ambitious rivalry, contention, conflict
TC III.iii.156
That one by one pursue; if you giue way,That one by one pursue; if you give way, TC III.iii.157
Or hedge aside from the direct forth right;Or hedge aside from the direct forthright,hedge (v.)
deviate from a straight path, shift direction
TC III.iii.158
forthright (n.)

old form: forth right
straight path, direct course
Like to an entred Tyde, they all rush by,Like to an entered tide, they all rush by TC III.iii.159
And leaue you hindmost:And leave you hindmost; TC III.iii.160
Or like a gallant Horse falne in first ranke,Or, like a gallant horse fallen in first rank, TC III.iii.161
Lye there for pauement to the abiect, neereLie there for pavement to the abject rear,pavement (n.)

old form: pauement
paved surface, thoroughfare
TC III.iii.162
abject (adj.)

old form: abiect
mean-spirited, despicable, contemptible
Ore-run and trampled on: then what they doe in present,O'errun and trampled on. Then what they do in present, TC III.iii.163
Though lesse then yours in past, must ore-top yours:Though less than yours in past, must o'ertop yours;overtop (v.)

old form: ore-top
excel, surpass, go beyond the (normal) level of
TC III.iii.164
For time is like a fashionable Hoste,For time is like a fashionable host, TC III.iii.165
That slightly shakes his parting Guest by th'hand;That slightly shakes his parting guest by th' hand,slightly (adv.)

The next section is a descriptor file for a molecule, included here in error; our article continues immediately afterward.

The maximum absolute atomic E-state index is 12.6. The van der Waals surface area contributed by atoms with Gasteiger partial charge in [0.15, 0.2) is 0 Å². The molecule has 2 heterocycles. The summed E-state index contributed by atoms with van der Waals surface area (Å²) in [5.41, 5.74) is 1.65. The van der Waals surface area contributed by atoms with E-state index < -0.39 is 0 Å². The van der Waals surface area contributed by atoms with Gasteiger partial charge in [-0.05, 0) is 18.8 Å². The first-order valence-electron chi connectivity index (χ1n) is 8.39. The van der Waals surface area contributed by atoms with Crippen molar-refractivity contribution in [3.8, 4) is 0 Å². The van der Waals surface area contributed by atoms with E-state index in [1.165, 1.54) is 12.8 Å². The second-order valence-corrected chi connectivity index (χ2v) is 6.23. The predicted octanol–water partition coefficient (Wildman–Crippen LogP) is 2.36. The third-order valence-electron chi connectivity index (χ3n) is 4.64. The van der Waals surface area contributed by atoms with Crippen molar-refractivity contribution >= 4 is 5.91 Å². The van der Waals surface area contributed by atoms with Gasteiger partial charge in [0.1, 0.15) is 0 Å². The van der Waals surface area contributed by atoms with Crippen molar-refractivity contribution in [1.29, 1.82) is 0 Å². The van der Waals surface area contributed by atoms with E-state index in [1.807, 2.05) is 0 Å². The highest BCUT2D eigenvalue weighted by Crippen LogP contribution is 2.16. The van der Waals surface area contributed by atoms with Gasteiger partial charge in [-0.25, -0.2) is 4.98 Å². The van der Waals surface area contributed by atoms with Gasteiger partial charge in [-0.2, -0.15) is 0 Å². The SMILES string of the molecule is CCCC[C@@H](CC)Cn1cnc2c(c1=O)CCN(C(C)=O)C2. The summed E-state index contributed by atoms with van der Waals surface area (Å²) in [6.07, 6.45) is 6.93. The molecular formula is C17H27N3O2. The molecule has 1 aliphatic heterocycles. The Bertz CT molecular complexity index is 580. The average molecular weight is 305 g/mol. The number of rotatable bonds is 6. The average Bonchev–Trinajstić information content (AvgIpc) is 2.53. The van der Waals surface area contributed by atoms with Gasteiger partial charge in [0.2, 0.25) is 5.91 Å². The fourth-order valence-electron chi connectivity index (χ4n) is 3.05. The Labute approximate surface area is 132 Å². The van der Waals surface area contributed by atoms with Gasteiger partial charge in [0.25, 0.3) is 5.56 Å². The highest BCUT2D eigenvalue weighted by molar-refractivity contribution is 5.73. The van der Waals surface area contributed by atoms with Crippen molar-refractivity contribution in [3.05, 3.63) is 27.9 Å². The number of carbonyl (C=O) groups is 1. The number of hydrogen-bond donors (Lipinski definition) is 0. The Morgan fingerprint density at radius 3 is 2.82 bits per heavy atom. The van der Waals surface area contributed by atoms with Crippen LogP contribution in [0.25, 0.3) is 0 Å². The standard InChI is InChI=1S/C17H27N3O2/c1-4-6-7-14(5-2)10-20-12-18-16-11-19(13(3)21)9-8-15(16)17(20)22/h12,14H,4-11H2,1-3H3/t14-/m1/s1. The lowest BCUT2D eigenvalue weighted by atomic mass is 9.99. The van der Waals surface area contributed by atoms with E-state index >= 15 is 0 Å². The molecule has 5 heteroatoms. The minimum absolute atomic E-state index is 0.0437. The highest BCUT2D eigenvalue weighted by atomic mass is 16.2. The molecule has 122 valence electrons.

without much attention, neglectfully
TC III.iii.166
And with his armes out-stretcht, as he would flye,And with his arms outstretched, as he would fly, TC III.iii.167
Graspes in the commer: the welcome euer smiles,Grasps in the comer: the welcome ever smiles,comer (n.)

old form: commer
newcomer, arrival, new visitor
TC III.iii.168
grasp in (v.)

old form: Graspes
embrace, clasp in the arms
And farewels goes out sighing: O let not vertue seekeAnd farewell goes out sighing. O, let not virtue seekvirtue (n.)

old form: vertue
virtuous self, honour, excellency
TC III.iii.169
Remuneration for the thing it was:Remuneration for the thing it was; TC III.iii.170
for beautie, wit,For beauty, wit,wit (n.)
intelligence, wisdom, good sense, mental ability
TC III.iii.171
High birth, vigor of bone, desert in seruice,High birth, vigour of bone, desert in service,desert, desart (n.)
worthy deed, meritorious action
TC III.iii.172
bone (n.)
body, physique, bodily frame
Loue, friendship, charity, are subiects allLove, friendship, charity, are subjects all TC III.iii.173
To enuious and calumniating time:To envious and calumniating time.calumniating (adj.)